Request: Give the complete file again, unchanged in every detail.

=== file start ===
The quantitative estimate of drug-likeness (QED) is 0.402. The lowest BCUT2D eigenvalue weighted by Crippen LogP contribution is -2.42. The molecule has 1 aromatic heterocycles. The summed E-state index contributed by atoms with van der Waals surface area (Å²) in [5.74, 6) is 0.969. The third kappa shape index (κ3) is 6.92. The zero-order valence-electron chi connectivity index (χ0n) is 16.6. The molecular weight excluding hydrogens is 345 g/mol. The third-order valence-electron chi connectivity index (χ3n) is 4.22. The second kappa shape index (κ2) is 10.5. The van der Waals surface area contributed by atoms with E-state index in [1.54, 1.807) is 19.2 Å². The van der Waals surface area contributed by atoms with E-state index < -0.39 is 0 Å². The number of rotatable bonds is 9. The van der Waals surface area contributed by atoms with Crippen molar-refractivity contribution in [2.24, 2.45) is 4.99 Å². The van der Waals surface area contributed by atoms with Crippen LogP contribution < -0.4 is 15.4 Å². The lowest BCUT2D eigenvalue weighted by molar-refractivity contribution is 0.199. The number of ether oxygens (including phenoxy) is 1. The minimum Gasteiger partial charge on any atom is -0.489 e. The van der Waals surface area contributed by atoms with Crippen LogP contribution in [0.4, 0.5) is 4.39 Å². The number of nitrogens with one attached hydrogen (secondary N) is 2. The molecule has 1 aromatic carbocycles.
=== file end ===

The quantitative estimate of drug-likeness (QED) is 0.402. The lowest BCUT2D eigenvalue weighted by Crippen LogP contribution is -2.42. The molecule has 1 aromatic heterocycles. The summed E-state index contributed by atoms with van der Waals surface area (Å²) in [5.74, 6) is 0.969. The third kappa shape index (κ3) is 6.92. The zero-order valence-electron chi connectivity index (χ0n) is 16.6. The molecular weight excluding hydrogens is 345 g/mol. The third-order valence-electron chi connectivity index (χ3n) is 4.22. The second kappa shape index (κ2) is 10.5. The van der Waals surface area contributed by atoms with E-state index in [1.54, 1.807) is 19.2 Å². The van der Waals surface area contributed by atoms with E-state index < -0.39 is 0 Å². The number of rotatable bonds is 9. The van der Waals surface area contributed by atoms with Crippen molar-refractivity contribution in [2.24, 2.45) is 4.99 Å². The van der Waals surface area contributed by atoms with Crippen LogP contribution < -0.4 is 15.4 Å². The lowest BCUT2D eigenvalue weighted by molar-refractivity contribution is 0.199. The number of ether oxygens (including phenoxy) is 1. The minimum Gasteiger partial charge on any atom is -0.489 e. The van der Waals surface area contributed by atoms with Crippen LogP contribution in [0.4, 0.5) is 4.39 Å². The number of nitrogens with one attached hydrogen (secondary N) is 2. The molecule has 1 aromatic carbocycles.